The dataset, ‘FinalBlacklist’, is compiled from incidents from 2007-2017, and is anticipated to help cyber security specialists to derive new insights in the burgeoning industry.
Compiled by CSIRO’s Data61 and Macquarie University, in collaboration with Nokia Bell Labs and University of Sydney, the dataset's release was announced at D61+ Live in Sydney, with the collection of a total of 51.6 million mal-activity reports dating back to 2007 involving 662,000 unique IP addresses worldwide, which were categorised using machine learning techniques into six classes of mal-activity: malware, phishing, fraudulent services, potentially unwanted programs, exploits and spamming.
Professor Dali Kaafar, information security and privacy research leader at CSIRO’s Data61 and scientific director of Optus Macquarie University Cyber Security Hub, said that malicious software (or malware) has consistently been the weapon of choice for cyber criminals over the past decade.
“Last year the WannaCry ransomware attack affected more than 300,000 computers across 150 countries causing billions of dollars in damage. Ransomware remains a persistent threat as evidenced by the recent attacks against hospitals across Victoria,” Professor Kaafar said.
“Reports of phishing activities have also steadily risen with a spike in 2009 coinciding with the increased adoption of smartphones. In 2013, another spike was experienced, which can be linked to the growing popularity of digital payment systems which attracted unwanted attention from cyber criminals.
"Analysis of the retrospective dataset will allow researchers to identify how the sources, types and scale of different mal-activity has transformed over time, so that organisations can be better prepared against it.
“We’ve made this dataset available to the wider research community so it can be used to train algorithms to predict future instances of mal-activity before they happen.”
With the annual cost of cyber crime damages anticipated to rise to $6 trillion by 2021, its an issue that is only going to grow as the years go by.
Dr Liming Zhu, software and computational systems research director at CSIRO’s Data61, said researchers and organisations are locked in a perpetual arms race to combat widespread malicious activity on the internet.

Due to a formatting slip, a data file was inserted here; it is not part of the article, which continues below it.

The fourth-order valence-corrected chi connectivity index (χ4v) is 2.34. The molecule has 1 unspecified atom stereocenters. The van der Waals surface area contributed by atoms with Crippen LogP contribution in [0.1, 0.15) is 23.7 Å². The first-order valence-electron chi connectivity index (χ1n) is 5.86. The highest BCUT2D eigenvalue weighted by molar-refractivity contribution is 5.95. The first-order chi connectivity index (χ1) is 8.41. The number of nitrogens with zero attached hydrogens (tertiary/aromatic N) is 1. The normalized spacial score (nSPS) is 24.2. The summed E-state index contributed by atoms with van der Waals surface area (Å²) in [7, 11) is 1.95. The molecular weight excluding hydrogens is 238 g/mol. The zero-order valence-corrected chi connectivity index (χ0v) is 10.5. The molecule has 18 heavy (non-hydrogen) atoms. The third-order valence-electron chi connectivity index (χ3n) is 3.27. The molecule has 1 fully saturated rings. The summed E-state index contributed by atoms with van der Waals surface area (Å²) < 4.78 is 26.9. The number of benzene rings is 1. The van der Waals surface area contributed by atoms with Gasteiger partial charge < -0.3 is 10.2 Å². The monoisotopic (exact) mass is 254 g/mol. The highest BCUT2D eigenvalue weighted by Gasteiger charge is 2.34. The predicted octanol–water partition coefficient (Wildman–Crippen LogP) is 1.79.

“The insights that can be drawn from the FinalBlacklist dataset represent a significant contribution to cyber security research. A retrospective analysis of historical mal-activity trends could help reduce the impact of cyber crime on the economy,” Dr Zhu said.
Although other longitudinal datasets do exist, they are predominantly proprietary as industries are unable to share them due to privacy concerns and wanting to maintain a competitive advantage. The FinalBlacklist dataset has been made publicly available to drive further research.
“Our analysis revealed a consistent minority of repeat offenders that contributed a majority of the mal-activity reports. Detecting and quickly reacting to the emergence of these mal-activity contributors could significantly reduce the damage inflicted,” Professor Kaafar said.
The report included several simple tips to avoid malicious online activity, such as:
Keep your operating system current: Whether you’re running Windows, Mac OS X, Linux, or any other OS, keep it up to date. OS developers regularly issue security patches that fix and plug security leaks.
Don’t give in to ransom demands: If your device is infected by ransomware and you are locked out from accessing your files, don't pay the ransom. There are no guarantees that your files will be released when you are dealing with criminals.
Think before you click: Do not click on a link in an unsolicited email or open email attachments from somebody that you do not know. Hover over the link to check it’s validity.
Do not reuse passwords: Use unique passwords for all online accounts. Randomly mix up symbols and numbers with letters. The longer and more complex your password, the more effective it will be in preventing brute-force attacks.
Install ad blockers: Ads can be used to serve up malware or malvertising (malicious advertising containing viruses) and these simple web extensions can prevent this.
To read the paper, click here.